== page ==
This international multicenter study by the Upper GI International Robotic Association (UGIRA) aimed to gain insight in current techniques and outcomes of RAMIE worldwide.
Current evidence for RAMIE originates from single-center studies, which may not be generalizable to the international multicenter experience.
20 centers from Europe, Asia, North-America, and South-America participated from 2016- 2019. Main endpoints included the surgical techniques, clinical outcomes, and early oncological results of RAMIE.
A total of 856 patients undergoing transthoracic RAMIE were included. Robotic surgery was applied for both the thoracic and abdominal phase (45%), only the thoracic phase (49%), or only the abdominal phase (6%). In most cases, the mediastinal lymphadenectomy included the low para-esophageal nodes (n=815, 95%), subcarinal nodes (n = 774, 90%), and paratracheal nodes (n = 537, 63%). When paratracheal lymphadenectomy was performed during an Ivor Lewis or a McKeown RAMIE procedure, recurrent laryngeal nerve injury occurred in 3% and 11% of patients, respectively. Circular stapled (52%), hand-sewn (30%), and linear stapled (18%) anastomotic techniques were used. In Ivor Lewis RAMIE, robot-assisted hand-sewing showed the highest anastomotic leakage rate (33%), while lower rates were observed with circular stapling (17%) and linear stapling (15%). In McKeown RAMIE, a hand-sewn anastomotic technique showed the highest leakage rate (26%), followed by linear stapling (18%) and circular stapling (6%).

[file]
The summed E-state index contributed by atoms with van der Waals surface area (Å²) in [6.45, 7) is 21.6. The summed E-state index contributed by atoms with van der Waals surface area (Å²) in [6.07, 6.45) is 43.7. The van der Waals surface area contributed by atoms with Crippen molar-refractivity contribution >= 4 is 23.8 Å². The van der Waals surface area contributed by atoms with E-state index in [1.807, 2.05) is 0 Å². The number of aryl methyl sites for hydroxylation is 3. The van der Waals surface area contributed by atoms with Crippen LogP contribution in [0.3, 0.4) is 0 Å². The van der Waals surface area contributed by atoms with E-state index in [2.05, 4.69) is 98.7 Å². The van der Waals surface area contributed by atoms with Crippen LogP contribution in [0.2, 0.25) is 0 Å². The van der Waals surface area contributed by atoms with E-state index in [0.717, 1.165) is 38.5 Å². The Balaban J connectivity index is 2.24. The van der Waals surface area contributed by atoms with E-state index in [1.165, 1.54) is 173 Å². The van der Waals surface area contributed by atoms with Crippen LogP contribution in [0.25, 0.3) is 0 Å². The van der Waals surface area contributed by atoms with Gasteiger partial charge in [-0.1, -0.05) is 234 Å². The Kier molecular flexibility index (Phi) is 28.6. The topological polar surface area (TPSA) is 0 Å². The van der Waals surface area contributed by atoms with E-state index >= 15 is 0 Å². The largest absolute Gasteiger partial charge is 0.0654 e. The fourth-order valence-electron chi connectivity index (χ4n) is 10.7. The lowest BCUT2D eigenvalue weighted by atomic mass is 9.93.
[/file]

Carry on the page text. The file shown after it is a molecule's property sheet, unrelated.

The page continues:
This study is the first to provide an overview of the current techniques and outcomes of transthoracic RAMIE worldwide. Although these results indicate high quality of the procedure, the optimal approach should be further defined.